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The History of Plurality

Some want to say that "DID" or plurality was made up, that short of the last century ? or even the last half-century ? it didn't exist.

Untrue, so we're going to document plurality going back through the ages of mankind.

This article is a . These are notes of things to research/look up and document ? and is heavily DID-centric since others have been digging up the history of DID, and because most plurals basically blend into society easily enough if they wish to, the most likely plurals to discover will be in the documentation of accusations at events like the Salem Witch Trials, in highly unethical experiments during the Holocaust, etc. Historians may know more about people writing odd letters or journal entries to themselves, and there's other cultures' to dig through on the planet to try to find traces of plurality. DID, however, is a little easier ? especially now that the DSM-V has folded dissociative possession disorder into DID.

Copyrighted summaries

Text below have been pulled from copyrighted original sources to the below section, for educational and research purposes ? please delete chunks as the sources are checked and anecdotes/original texts summarized by wiki authors in our own history section.

This How Stuff Works article3 has a lot of good chunks need references (breaking the article down into things to search for):

  • The symptoms of DID were first diagnosed in 1791. At that time (1791), hypnosis (then known as animal magnetism) was quite popular, and a doctor who practiced hypnotism used it to treat a patient who was switching between two distinct personalities -- the normal personality of the German woman, and a personality of a French woman. Under hypnosis, the French personality could easily be drawn out, and at the conclusion of a session the German personality would emerge from the hypnotic state.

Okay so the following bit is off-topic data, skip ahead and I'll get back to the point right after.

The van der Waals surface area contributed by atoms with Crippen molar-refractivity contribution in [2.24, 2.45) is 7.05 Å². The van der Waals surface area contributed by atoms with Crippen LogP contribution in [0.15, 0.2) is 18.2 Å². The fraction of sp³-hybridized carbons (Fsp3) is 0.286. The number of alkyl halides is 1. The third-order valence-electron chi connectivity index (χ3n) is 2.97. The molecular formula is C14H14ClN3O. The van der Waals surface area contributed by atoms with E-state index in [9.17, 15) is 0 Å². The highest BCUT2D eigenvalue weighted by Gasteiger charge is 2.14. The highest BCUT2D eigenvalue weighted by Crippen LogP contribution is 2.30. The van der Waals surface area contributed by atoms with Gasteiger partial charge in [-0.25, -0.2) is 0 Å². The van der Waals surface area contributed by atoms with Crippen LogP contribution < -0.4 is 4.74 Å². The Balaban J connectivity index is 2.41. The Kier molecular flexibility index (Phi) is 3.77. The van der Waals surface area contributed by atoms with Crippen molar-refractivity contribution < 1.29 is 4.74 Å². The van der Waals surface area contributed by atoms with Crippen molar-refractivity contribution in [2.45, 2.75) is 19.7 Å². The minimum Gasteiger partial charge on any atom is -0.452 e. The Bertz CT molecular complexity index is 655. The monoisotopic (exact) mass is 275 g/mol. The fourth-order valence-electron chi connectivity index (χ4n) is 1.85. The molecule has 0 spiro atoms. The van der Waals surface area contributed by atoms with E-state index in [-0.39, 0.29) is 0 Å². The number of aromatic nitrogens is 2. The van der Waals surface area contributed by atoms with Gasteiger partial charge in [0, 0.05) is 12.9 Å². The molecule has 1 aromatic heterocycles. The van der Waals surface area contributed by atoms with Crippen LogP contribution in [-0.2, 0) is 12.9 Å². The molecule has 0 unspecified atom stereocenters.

• Until about 1880, a commonly held belief was that everyone had a background consciousness that was greater than the consciousness responsible for the primary personality. Mental illness occurred when this greater consciousness became ill. The greater consciousness could then be brought out and treated through hypnosis.
  • Around the same time (1880), doctors began to make a connection between the symptoms of DID and early childhood trauma, and also to recognize that more than one distinctly different personality could develop as a result of the mind compartmentalizing the trauma -- its attempt to protect the host personality.
  • A 22-year-old French patient, Louis Vivé, and his six distinct personalities made an appearance in an account published by his doctors in 1888 -- "Variations de la personnalité." The personalities didn't have overlapping memories, but doctors viewed the alters as hypnotic variations of the host personality and not truly separate personalities.
  • Another doctor of the same time period, Pierre Janet, had a different way of thinking, however. He was working with patients described as hysterical, and he concluded that some of them did have different, distinct personalities, born of things they'd witnessed during traumatic episodes.
  • The first real cure to be documented was in 1905 by Morton Prince. He published his account of a pseudonymous patient, "Miss Beauchamp," who exhibited three distinct personalities. Prince attempted to and -- by his own account -- fully succeeded in re-integrating the personalities and forcing them back into the subconscious, resulting in a unified and permanent personality.
  • In the 1970s, a doctor named Cornelia Wilbur treated a patient named "Sybil" and subsequently was the subject of a bestselling book on the case by Flora Rheta Schreiber. The book was later made into a movie. As we'll see in the next section, this brought about changes in treatment, public perception and public scrutiny.

1 printed/published in 1886 by "Paris : Aux Bureaux du Progrès médical" contributed by The University of Ottowa at the Internet Archive

2 See the Internet Archive at — note this book is NOT public domain, the original & the facsimile pages ought to be, the English translation is the recent hard work of Sonu Shamdasani. Many plurals have been purchasing copies of this book or the more reasonably priced Reader's Edition without the facsimile pages to do research for the community. We recommend the Reader's Edition or the audiobook and visiting a local or University library to view the oversized reference work with the full-sized images in person. The copy at the Internet Archive cannot do this book justice. It's enormous, and beautiful. Also see The Art of C. G. Jung (2018).

See Also

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